I agree with the George Carlin stuff, except for the one where he discusses rights. He says, “You have no rights,” and he says it like we should perish the thought. “They were made up,” he says, like the tooth fairy. Being the smart man that he was I’m disappointed he said such a thing, because if most of us were to believe that, then some powerful minority will assert that they *DO* have rights…over us and our stuff, using the principle that might makes right! They’ll say, “Fine. You don’t think you have a right to property? It’s ours. All of it. Hand it over. Oh, and by the way, you’re our slaves now.” If you protest and say, “You can’t do that,” they’ll say, “Yeah, and who’s going to stop us?” We’ll become nothing more than primitive tribes, or at best a collection of fiefdoms all over again, with warring factions killing each other for power. The basis for the idea of rights in the American system came out of this idea that humans had certain natural abilities and proclivities, and that a peaceful, free society should channel them in constructive ways. It was also the primary principle by which we would distribute power. Give that up and power will be concentrated in much fewer hands than it is even today. Not a wise thing to do.

  12. P.G. Sharrow says:

    For those that wish I suggest a study of the Bar Associations, specially the New York Bar. In the run up to the war of 1812 the New York Bar sided with the British Bar in that all Americans severally and individually owed the British the $40 million that the United States borrowed to back the currency after the start up of the US government. After the 1812 war an amendment was passed ( the real 13th Amendment) in 1819, “That no American could be a member of a bar association”. This was the law of the land until Lincoln made a deal with the New York Bar to suspend the constitution to institute the war draft and income tax. This is why a shop keeper in Illinois could read a law book and declare him self a lawyer. Part of the orders to Union generals was to burn all the records of the southern state legislatures so that after the war it could be and was argued that there was no record of passage of the required number of states in 1819.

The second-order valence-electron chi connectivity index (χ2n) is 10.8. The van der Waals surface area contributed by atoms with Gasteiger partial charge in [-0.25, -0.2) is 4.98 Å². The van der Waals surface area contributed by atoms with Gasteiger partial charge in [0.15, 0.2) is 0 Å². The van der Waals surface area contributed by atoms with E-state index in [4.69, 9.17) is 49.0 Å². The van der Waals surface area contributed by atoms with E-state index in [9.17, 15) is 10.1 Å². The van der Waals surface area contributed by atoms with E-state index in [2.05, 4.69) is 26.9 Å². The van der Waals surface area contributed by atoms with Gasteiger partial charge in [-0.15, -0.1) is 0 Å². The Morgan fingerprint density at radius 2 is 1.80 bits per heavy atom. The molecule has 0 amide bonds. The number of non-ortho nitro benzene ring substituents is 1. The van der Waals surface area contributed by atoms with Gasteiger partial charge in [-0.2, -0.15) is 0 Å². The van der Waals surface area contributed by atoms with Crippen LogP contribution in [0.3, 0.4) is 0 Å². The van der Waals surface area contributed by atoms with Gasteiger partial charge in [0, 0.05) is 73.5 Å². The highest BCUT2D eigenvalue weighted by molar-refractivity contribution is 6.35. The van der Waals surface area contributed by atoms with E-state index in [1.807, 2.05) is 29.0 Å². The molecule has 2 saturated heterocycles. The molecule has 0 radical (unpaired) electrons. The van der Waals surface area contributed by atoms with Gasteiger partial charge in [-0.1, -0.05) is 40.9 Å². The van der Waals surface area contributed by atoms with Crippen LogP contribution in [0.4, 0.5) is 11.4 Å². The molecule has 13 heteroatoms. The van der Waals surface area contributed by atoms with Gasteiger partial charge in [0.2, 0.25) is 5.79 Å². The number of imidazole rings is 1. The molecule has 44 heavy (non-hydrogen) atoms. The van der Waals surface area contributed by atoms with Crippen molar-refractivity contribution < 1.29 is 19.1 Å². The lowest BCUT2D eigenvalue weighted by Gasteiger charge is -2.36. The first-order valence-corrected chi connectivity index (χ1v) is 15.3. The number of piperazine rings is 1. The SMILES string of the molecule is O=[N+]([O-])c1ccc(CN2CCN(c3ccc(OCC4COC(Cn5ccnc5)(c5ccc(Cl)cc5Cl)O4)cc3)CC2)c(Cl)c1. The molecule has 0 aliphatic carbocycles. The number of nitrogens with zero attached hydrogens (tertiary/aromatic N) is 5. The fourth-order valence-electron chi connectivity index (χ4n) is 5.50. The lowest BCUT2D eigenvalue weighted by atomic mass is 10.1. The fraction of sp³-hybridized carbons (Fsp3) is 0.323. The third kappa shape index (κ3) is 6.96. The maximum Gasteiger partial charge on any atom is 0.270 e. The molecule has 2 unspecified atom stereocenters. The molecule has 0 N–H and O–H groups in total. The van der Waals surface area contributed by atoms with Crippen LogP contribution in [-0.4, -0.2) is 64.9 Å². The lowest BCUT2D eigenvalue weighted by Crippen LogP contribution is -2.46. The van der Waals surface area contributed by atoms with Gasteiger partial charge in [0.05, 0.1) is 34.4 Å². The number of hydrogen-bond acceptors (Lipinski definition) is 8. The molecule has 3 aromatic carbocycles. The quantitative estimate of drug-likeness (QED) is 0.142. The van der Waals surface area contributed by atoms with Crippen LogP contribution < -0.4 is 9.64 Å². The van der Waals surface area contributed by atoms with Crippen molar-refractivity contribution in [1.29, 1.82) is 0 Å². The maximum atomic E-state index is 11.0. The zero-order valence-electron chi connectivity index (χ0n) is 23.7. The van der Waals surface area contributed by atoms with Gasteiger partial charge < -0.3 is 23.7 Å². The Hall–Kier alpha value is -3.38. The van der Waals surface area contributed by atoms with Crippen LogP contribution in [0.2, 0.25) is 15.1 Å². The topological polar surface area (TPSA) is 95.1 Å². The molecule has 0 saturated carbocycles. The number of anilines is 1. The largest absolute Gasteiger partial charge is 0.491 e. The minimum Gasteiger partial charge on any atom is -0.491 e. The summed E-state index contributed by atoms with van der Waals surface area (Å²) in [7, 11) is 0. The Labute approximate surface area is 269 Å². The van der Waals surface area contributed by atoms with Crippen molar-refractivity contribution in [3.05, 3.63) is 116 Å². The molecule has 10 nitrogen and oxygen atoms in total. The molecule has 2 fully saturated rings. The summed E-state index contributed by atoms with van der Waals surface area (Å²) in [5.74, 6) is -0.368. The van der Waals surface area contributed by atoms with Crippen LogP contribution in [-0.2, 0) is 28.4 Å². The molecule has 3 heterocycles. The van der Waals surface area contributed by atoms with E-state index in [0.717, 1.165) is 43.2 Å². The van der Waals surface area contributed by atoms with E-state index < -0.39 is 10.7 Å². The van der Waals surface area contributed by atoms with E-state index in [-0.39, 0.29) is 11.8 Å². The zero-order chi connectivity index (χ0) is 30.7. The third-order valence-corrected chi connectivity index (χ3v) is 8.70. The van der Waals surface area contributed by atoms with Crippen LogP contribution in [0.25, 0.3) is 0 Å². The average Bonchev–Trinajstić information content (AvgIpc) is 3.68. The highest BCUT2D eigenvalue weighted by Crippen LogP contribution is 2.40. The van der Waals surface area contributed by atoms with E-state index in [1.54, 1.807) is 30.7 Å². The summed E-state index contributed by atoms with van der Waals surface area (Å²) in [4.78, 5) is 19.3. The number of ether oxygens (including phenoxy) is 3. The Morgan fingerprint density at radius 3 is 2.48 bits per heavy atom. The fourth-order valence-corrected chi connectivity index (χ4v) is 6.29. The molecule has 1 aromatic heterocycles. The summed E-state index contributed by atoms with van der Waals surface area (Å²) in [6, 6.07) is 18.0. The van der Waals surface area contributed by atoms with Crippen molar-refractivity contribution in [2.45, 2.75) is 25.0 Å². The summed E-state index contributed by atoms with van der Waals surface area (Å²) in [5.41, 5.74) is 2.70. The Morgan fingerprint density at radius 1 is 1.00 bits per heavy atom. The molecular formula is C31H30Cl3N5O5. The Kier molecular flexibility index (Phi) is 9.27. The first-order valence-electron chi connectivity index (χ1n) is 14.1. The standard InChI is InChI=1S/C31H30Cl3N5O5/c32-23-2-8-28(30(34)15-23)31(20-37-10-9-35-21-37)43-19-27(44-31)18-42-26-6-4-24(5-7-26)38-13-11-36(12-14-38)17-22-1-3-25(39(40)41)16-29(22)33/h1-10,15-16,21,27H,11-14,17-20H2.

The teachings of many law schools is that the states lost all standing with the civil war and had become vassals of the Federal Government.
    Remember Lincoln was assassinated because he had created a military dictatorship. pg

  13. E.M.Smith says:

    @Mark:

    I too think we have ‘natural rights’… but even when I don’t agree with George Carlin, he makes me think… and laugh ;-)

    @P.G. Sharrow:

    Fascinating bit of insight. I have to admit that having been force fed more Lincoln that I wanted in school I’ve remained woefully ignorant of what actually happened. My “B.S. Detector” had just gone very loud and glaring at all the crap being pushed about him in school and I’d figured it wasn’t worth spending brain cells on it… but it looks like some of what really happened might exist somewhere. Wonder if O’Reilly’s book does it justice?

    http://www.amazon.com/Killing-Lincoln-Shocking-Assassination-Changed/dp/0805093079

    I’d always wondered how he could just declare himself a lawyer, but figured it was part of the general lack of ‘regulation’ then…. Glad we have so much regulation now, so folks like him can’t just up and get things done ;-)

  14. P.G. Sharrow says:

    I haven’t read the book but I do watch O”Reilly everyday. I doubt he questions much of the myths of how wonderful the Great President Lincoln was.O”Reilly was a Jr High school teacher of english and of history. I doubt that he is a deep thinker or researcher. Just an opinion. pg

    Aside; When asked about the deal with the New York Bar. Lincoln said to a reporter ” that he would make a deal with the devil himself if that is what it takes to save the Union”. pg

  15. kuhnkat says:

    Pascvaks,

    it’s more of those emanations from the penumbra or whatever that guy in the black dress said.

  16. kuhnkat says:

    “It really picked up steam with Wilson (who wished it gone) but it was FDR and the “New Deal” that lit it afire.”

    The fed, taxation, and the League of Nations was Wilson. Gave Hoover and FDR the tools to destroy. FDR was really a Utopian even compared to Wilson.

    1913 – Federal Reserve Act
    1914 – Antitrust legislation that established the Federal Trade Commission. 1916 – Signed law prohibiting child labor.
    1916 – Limiting railway workers to an eight-hour workday.
    1917 – Asked U.S. Congress to declare war against Germany.